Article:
Reviews by Evelyn C. Leeper

Reviews by Evelyn C. Leeper

All reviews copyright 1984-2019 Evelyn C. Leeper.

THE ANNOTATED HUCKLEBERRY FINN by Mark Twain and Michael Patrick Hearn:

[From "This Week's Reading", MT VOID, 09/23/2005]

Norton seems to be coming out with a lot of annotated classics lately, and THE ANNOTATED HUCKLEBERRY FINN by Mark Twain, with annotations by Michael Patrick Hearn (ISBN 0-393-02039-8) is the first of a batch I will be reading. There are three aspects to comment on in annotated works: the original work itself, the quality of the annotations, and the lay-out. Of Mark Twain's HUCKLEBERRY FINN, little needs to be said; it is a classic, considered by many to be the great American novel. The annotations are both explanatory (e.g., telling you the definition of obscure words), and critical (e.g., telling what changes were made on the original manuscript). There are also some that provide opinions, such as on how Twain uses parallels between characters to make a point, or how ideas that appear here appear in other places in his work. I would have preferred more of the last and less of the first, since after reading these definitional annotations, I usually end up saying, "Well, that was obvious." (For example, I know that a hollow is a small valley, and I guess I figure anyone reading an annotated HUCKLEBERRY FINN that sells for $40 is not a high school student who will have problems with the vocabulary.) But my real complaint is with the lay-out.

I'll start by pointing out that "annotated" works almost always have the original text in a column that is about three-quarters of a page width wide, and then the annotations in a narrow column on the outer side of the page. This is in contrast to footnotes, which were originally at the bottoms of pages, but now often get put at the end of the chapter, or even at the end of the entire book.

The rule about the placement of footnotes is fairly clear: one puts the footnotes on the same page as the item being footnoted. If something at the very end of a page generates a footnote that won't fit, one can extend the footnote to the next page, but at that point it takes priority over the original text. In general annotations work similarly, and so one may see a page with a lot of annotations having a lot of white space in the text area, or a page with few annotations with a lot of space in the annotation area. Here, the publisher has decided not to waste any space, so one finds the annotation to something on page 27 may be on page 30. (I don't think any annotations actually occur before the text they are annotating, however.) This means flipping back and forth a lot, which is annoying.

Okay, no one is going to make his decision on this book based on the lay-out of the annotations. But I guess I'm hoping that some publisher will read this and do any annotated books they publish differently. As for this, the annotations do add a lot to the work. As with most DVD commentaries, though, they do not seem to be the sort that one would re-read. (One example of annotations that are worth re-reading, or reading for their own sake, are William Baring-Gould's annotations for Sherlock Holmes.) Twain aficionados may want to buy this, but others should ask their libraries to buy it instead.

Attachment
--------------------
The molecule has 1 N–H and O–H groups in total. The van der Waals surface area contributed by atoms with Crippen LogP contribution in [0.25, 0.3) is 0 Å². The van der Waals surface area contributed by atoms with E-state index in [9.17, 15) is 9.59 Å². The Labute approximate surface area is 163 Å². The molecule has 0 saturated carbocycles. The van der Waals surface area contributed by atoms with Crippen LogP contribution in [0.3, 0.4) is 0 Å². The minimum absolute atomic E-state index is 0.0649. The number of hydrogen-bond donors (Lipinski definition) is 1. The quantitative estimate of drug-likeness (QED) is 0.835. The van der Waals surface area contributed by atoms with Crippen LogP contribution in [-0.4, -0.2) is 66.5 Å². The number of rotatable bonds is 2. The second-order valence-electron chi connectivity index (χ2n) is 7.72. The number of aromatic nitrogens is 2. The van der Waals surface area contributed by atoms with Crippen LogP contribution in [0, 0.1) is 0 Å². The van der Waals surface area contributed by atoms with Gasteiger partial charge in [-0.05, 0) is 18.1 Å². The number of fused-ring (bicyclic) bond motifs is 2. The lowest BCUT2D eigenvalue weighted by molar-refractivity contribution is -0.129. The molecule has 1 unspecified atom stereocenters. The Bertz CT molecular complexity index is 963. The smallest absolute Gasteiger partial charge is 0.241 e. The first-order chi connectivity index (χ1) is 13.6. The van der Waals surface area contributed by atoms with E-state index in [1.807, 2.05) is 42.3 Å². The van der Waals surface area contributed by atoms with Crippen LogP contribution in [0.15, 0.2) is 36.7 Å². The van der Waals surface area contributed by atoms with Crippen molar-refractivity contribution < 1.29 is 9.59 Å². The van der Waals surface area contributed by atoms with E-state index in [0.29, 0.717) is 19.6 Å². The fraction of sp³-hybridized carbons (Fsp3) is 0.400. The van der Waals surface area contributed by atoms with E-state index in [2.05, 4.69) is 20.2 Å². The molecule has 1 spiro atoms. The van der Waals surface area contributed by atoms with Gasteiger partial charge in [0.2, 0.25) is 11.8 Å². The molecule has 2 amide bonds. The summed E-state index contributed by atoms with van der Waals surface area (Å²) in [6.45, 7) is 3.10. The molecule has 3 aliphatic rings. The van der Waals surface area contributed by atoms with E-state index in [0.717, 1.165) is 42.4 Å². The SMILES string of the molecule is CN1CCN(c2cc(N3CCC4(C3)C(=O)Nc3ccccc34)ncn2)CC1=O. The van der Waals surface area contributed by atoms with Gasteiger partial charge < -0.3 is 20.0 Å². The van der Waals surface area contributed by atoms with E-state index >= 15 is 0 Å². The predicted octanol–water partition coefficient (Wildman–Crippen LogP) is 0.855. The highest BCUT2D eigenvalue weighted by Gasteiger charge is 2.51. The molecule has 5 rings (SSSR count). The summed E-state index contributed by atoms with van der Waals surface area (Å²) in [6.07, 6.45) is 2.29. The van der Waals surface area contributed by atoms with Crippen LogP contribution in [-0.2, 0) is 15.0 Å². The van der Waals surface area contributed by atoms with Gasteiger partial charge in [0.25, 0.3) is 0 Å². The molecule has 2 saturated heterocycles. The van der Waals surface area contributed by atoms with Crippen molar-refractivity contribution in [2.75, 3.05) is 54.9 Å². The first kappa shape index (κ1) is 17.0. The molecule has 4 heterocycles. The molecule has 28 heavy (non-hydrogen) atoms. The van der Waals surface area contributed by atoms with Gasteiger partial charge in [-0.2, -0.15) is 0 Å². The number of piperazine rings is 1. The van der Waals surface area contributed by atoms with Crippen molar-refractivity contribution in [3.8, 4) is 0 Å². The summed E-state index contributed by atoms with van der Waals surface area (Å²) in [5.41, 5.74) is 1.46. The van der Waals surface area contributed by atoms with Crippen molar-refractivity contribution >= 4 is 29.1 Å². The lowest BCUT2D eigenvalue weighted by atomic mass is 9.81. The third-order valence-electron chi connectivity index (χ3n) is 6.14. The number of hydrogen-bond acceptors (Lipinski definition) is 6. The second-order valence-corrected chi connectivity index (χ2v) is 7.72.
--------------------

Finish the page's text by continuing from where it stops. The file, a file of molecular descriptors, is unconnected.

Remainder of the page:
To order The Annotated Huckleberry Finn from, click here.


[From "This Week's Reading", MT VOID, 10/21/2011]

I am currently reading the AUTOBIOGRAPHY OF MARK TWAIN: VOLUME 1 by Mark Twain (ISBN 978-0-520-26719-0).

I believe the answer to the most commonly asked question about it is, "760 pages in eight-point type, with block quotes in six-point type."

In another case of synchronicity, something I read in the AUTOBIOGRAPHY ties in with DEATH OF A SALESMAN (which I commented on in last week's column). Twain describes an incident with Charley Langdon (his brother-in-law?). Langdon was one of the three partners in a company in difficulty. Twain was not involved with the company, but they prevailed upon him to go to Henry W. Sage and arrange a loan for the company. Twain spent a lot of time learning to understand the balance sheet, and then went to Sage and explained it all to him. Sage was very complimentary about Twain's business acumen and arranged for the loan. But five years later when Langdon told the story, it was he and not Twain who talked to and was praised by Sage. As Twain wrote, "The appropriation of my great achievement had without doubt been embedded in Charley's mind for a good many years, and I never could have gotten it out by argument and persuasion. Nothing but dynamite could do it."

In DEATH OF A SALESMAN, Biff says, "How the hell did I ever get the idea I was a salesman there? I even believed myself that I'd been a salesman for him! And then he gave me one look and--I realized what a ridiculous lie my whole life has been! We've been talking in a dream for fifteen years. I was a shipping clerk." And later he has this exchange with his father:

"Who was it, Pop? Who ever said I was a salesman with Oliver?"
"But you were practically--"
"Dad, I don't know who said it first, but I was never a salesman for Bill Oliver. ... I was a shipping clerk."